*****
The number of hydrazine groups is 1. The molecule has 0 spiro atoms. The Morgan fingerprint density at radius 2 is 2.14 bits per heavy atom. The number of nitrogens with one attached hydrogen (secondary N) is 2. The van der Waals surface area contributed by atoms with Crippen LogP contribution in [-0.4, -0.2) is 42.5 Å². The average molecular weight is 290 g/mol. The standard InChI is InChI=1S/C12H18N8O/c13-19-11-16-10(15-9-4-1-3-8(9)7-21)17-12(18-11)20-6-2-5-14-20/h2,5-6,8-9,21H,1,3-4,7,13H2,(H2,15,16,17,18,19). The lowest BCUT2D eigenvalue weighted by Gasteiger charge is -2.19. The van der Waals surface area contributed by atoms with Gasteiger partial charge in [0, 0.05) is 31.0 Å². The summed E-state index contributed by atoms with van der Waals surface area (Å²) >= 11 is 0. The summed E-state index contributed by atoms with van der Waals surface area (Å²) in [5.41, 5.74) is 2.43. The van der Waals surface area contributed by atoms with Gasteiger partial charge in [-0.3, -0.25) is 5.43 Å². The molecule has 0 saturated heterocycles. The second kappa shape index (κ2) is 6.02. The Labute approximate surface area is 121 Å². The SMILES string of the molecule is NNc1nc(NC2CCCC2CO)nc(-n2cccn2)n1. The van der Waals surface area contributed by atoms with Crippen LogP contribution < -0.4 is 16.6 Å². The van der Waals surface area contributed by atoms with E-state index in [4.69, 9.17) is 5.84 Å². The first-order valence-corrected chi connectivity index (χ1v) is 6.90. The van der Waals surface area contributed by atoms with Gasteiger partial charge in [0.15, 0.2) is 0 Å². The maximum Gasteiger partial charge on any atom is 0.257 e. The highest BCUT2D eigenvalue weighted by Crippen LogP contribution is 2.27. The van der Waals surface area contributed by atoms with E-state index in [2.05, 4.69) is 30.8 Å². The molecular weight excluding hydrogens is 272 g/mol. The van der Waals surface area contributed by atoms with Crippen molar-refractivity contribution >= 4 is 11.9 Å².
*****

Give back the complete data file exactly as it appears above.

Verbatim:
The number of hydrazine groups is 1. The molecule has 0 spiro atoms. The Morgan fingerprint density at radius 2 is 2.14 bits per heavy atom. The number of nitrogens with one attached hydrogen (secondary N) is 2. The van der Waals surface area contributed by atoms with Crippen LogP contribution in [-0.4, -0.2) is 42.5 Å². The average molecular weight is 290 g/mol. The standard InChI is InChI=1S/C12H18N8O/c13-19-11-16-10(15-9-4-1-3-8(9)7-21)17-12(18-11)20-6-2-5-14-20/h2,5-6,8-9,21H,1,3-4,7,13H2,(H2,15,16,17,18,19). The lowest BCUT2D eigenvalue weighted by Gasteiger charge is -2.19. The van der Waals surface area contributed by atoms with Gasteiger partial charge in [0, 0.05) is 31.0 Å². The summed E-state index contributed by atoms with van der Waals surface area (Å²) >= 11 is 0. The summed E-state index contributed by atoms with van der Waals surface area (Å²) in [5.41, 5.74) is 2.43. The van der Waals surface area contributed by atoms with Gasteiger partial charge in [-0.3, -0.25) is 5.43 Å². The molecule has 0 saturated heterocycles. The second kappa shape index (κ2) is 6.02. The Labute approximate surface area is 121 Å². The SMILES string of the molecule is NNc1nc(NC2CCCC2CO)nc(-n2cccn2)n1. The van der Waals surface area contributed by atoms with Crippen LogP contribution < -0.4 is 16.6 Å². The van der Waals surface area contributed by atoms with E-state index in [4.69, 9.17) is 5.84 Å². The first-order valence-corrected chi connectivity index (χ1v) is 6.90. The van der Waals surface area contributed by atoms with Gasteiger partial charge in [0.15, 0.2) is 0 Å². The maximum Gasteiger partial charge on any atom is 0.257 e. The highest BCUT2D eigenvalue weighted by Crippen LogP contribution is 2.27. The van der Waals surface area contributed by atoms with E-state index in [2.05, 4.69) is 30.8 Å². The molecular weight excluding hydrogens is 272 g/mol. The van der Waals surface area contributed by atoms with Crippen molar-refractivity contribution >= 4 is 11.9 Å².